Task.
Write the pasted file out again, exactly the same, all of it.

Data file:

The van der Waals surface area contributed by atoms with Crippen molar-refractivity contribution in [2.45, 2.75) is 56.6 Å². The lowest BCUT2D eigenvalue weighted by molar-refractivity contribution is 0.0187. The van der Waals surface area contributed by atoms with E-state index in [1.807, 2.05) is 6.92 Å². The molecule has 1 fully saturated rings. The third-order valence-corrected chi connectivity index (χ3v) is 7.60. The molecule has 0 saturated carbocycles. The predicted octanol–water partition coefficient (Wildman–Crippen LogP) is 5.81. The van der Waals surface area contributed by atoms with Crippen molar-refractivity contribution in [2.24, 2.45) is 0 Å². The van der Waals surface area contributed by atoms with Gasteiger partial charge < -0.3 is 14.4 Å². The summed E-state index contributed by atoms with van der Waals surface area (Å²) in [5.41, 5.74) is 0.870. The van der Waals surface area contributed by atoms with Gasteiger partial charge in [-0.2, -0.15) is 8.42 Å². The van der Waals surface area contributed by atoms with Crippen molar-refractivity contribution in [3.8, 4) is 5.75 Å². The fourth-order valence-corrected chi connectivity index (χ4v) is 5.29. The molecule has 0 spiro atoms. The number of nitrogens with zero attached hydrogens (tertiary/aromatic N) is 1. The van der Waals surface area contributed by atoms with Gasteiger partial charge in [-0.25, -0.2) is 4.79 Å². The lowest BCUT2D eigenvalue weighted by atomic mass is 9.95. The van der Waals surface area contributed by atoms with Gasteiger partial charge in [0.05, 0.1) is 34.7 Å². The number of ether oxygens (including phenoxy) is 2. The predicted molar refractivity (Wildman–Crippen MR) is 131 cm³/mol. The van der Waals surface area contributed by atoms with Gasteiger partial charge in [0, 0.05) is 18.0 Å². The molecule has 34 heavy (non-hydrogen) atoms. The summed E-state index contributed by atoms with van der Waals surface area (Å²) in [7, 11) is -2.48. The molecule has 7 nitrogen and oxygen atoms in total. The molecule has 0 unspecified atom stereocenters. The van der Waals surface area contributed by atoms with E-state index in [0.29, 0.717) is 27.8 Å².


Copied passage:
The van der Waals surface area contributed by atoms with Crippen molar-refractivity contribution in [2.45, 2.75) is 56.6 Å². The lowest BCUT2D eigenvalue weighted by molar-refractivity contribution is 0.0187. The van der Waals surface area contributed by atoms with E-state index in [1.807, 2.05) is 6.92 Å². The molecule has 1 fully saturated rings. The third-order valence-corrected chi connectivity index (χ3v) is 7.60. The molecule has 0 saturated carbocycles. The predicted octanol–water partition coefficient (Wildman–Crippen LogP) is 5.81. The van der Waals surface area contributed by atoms with Crippen molar-refractivity contribution in [2.24, 2.45) is 0 Å². The van der Waals surface area contributed by atoms with Gasteiger partial charge < -0.3 is 14.4 Å². The summed E-state index contributed by atoms with van der Waals surface area (Å²) in [5.41, 5.74) is 0.870. The van der Waals surface area contributed by atoms with Gasteiger partial charge in [-0.2, -0.15) is 8.42 Å². The van der Waals surface area contributed by atoms with Crippen molar-refractivity contribution in [3.8, 4) is 5.75 Å². The fourth-order valence-corrected chi connectivity index (χ4v) is 5.29. The molecule has 0 spiro atoms. The number of nitrogens with zero attached hydrogens (tertiary/aromatic N) is 1. The van der Waals surface area contributed by atoms with Gasteiger partial charge in [-0.25, -0.2) is 4.79 Å². The lowest BCUT2D eigenvalue weighted by atomic mass is 9.95. The van der Waals surface area contributed by atoms with Gasteiger partial charge in [0.05, 0.1) is 34.7 Å². The number of ether oxygens (including phenoxy) is 2. The predicted molar refractivity (Wildman–Crippen MR) is 131 cm³/mol. The van der Waals surface area contributed by atoms with Gasteiger partial charge in [0, 0.05) is 18.0 Å². The molecule has 34 heavy (non-hydrogen) atoms. The summed E-state index contributed by atoms with van der Waals surface area (Å²) in [7, 11) is -2.48. The molecule has 7 nitrogen and oxygen atoms in total. The molecule has 0 unspecified atom stereocenters. The van der Waals surface area contributed by atoms with E-state index in [0.29, 0.717) is 27.8 Å².